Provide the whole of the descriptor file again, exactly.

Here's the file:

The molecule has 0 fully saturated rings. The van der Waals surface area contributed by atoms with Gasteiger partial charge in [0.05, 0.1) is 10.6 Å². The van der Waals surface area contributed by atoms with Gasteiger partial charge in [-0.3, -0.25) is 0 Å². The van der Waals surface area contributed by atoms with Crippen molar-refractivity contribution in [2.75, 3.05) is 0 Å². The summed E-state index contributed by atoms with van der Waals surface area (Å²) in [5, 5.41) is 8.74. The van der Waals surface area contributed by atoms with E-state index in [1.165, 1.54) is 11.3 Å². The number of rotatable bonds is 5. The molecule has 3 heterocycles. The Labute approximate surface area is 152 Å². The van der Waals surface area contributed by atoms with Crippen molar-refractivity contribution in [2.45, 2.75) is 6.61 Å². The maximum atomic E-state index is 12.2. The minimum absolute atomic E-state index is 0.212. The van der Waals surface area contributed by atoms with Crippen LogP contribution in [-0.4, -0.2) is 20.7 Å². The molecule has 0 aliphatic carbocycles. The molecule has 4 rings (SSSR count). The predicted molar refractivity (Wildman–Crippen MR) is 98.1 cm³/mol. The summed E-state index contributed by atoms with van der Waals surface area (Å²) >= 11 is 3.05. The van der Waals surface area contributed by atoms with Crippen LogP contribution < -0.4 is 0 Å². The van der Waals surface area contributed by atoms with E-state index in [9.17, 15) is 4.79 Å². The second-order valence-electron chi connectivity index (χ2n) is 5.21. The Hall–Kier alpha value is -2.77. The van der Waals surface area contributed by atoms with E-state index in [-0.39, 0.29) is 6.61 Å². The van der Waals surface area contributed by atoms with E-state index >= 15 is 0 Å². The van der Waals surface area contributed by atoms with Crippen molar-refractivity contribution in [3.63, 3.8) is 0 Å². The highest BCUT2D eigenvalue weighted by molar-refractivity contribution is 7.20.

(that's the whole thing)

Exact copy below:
The molecule has 0 fully saturated rings. The van der Waals surface area contributed by atoms with Gasteiger partial charge in [0.05, 0.1) is 10.6 Å². The van der Waals surface area contributed by atoms with Gasteiger partial charge in [-0.3, -0.25) is 0 Å². The van der Waals surface area contributed by atoms with Crippen molar-refractivity contribution in [2.75, 3.05) is 0 Å². The summed E-state index contributed by atoms with van der Waals surface area (Å²) in [5, 5.41) is 8.74. The van der Waals surface area contributed by atoms with E-state index in [1.165, 1.54) is 11.3 Å². The number of rotatable bonds is 5. The molecule has 3 heterocycles. The Labute approximate surface area is 152 Å². The van der Waals surface area contributed by atoms with Crippen molar-refractivity contribution in [2.45, 2.75) is 6.61 Å². The maximum atomic E-state index is 12.2. The minimum absolute atomic E-state index is 0.212. The van der Waals surface area contributed by atoms with Crippen LogP contribution in [-0.4, -0.2) is 20.7 Å². The molecule has 0 aliphatic carbocycles. The molecule has 4 rings (SSSR count). The predicted molar refractivity (Wildman–Crippen MR) is 98.1 cm³/mol. The summed E-state index contributed by atoms with van der Waals surface area (Å²) >= 11 is 3.05. The van der Waals surface area contributed by atoms with Crippen LogP contribution < -0.4 is 0 Å². The van der Waals surface area contributed by atoms with E-state index in [9.17, 15) is 4.79 Å². The second-order valence-electron chi connectivity index (χ2n) is 5.21. The Hall–Kier alpha value is -2.77. The van der Waals surface area contributed by atoms with E-state index in [-0.39, 0.29) is 6.61 Å². The van der Waals surface area contributed by atoms with E-state index >= 15 is 0 Å². The van der Waals surface area contributed by atoms with Crippen molar-refractivity contribution in [3.63, 3.8) is 0 Å². The highest BCUT2D eigenvalue weighted by molar-refractivity contribution is 7.20.